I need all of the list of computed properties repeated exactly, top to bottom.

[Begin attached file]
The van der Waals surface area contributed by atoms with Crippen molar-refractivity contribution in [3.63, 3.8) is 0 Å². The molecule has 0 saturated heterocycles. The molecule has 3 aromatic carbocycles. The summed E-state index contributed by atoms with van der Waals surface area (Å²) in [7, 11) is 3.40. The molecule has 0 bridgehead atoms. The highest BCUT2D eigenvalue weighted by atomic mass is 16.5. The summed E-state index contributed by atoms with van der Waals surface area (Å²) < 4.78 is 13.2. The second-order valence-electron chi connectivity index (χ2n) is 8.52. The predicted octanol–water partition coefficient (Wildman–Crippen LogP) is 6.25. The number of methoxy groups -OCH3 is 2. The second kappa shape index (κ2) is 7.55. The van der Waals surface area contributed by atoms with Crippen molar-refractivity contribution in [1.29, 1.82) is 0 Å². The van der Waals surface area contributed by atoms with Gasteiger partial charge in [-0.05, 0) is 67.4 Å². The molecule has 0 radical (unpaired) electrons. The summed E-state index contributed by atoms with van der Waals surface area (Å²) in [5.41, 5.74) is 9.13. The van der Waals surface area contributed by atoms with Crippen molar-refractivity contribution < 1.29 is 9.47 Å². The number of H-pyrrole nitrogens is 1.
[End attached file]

The van der Waals surface area contributed by atoms with Crippen molar-refractivity contribution in [3.63, 3.8) is 0 Å². The molecule has 0 saturated heterocycles. The molecule has 3 aromatic carbocycles. The summed E-state index contributed by atoms with van der Waals surface area (Å²) in [7, 11) is 3.40. The molecule has 0 bridgehead atoms. The highest BCUT2D eigenvalue weighted by atomic mass is 16.5. The summed E-state index contributed by atoms with van der Waals surface area (Å²) < 4.78 is 13.2. The second-order valence-electron chi connectivity index (χ2n) is 8.52. The predicted octanol–water partition coefficient (Wildman–Crippen LogP) is 6.25. The number of methoxy groups -OCH3 is 2. The second kappa shape index (κ2) is 7.55. The van der Waals surface area contributed by atoms with Crippen molar-refractivity contribution in [1.29, 1.82) is 0 Å². The van der Waals surface area contributed by atoms with Gasteiger partial charge in [-0.05, 0) is 67.4 Å². The molecule has 0 radical (unpaired) electrons. The summed E-state index contributed by atoms with van der Waals surface area (Å²) in [5.41, 5.74) is 9.13. The van der Waals surface area contributed by atoms with Crippen molar-refractivity contribution < 1.29 is 9.47 Å². The number of H-pyrrole nitrogens is 1.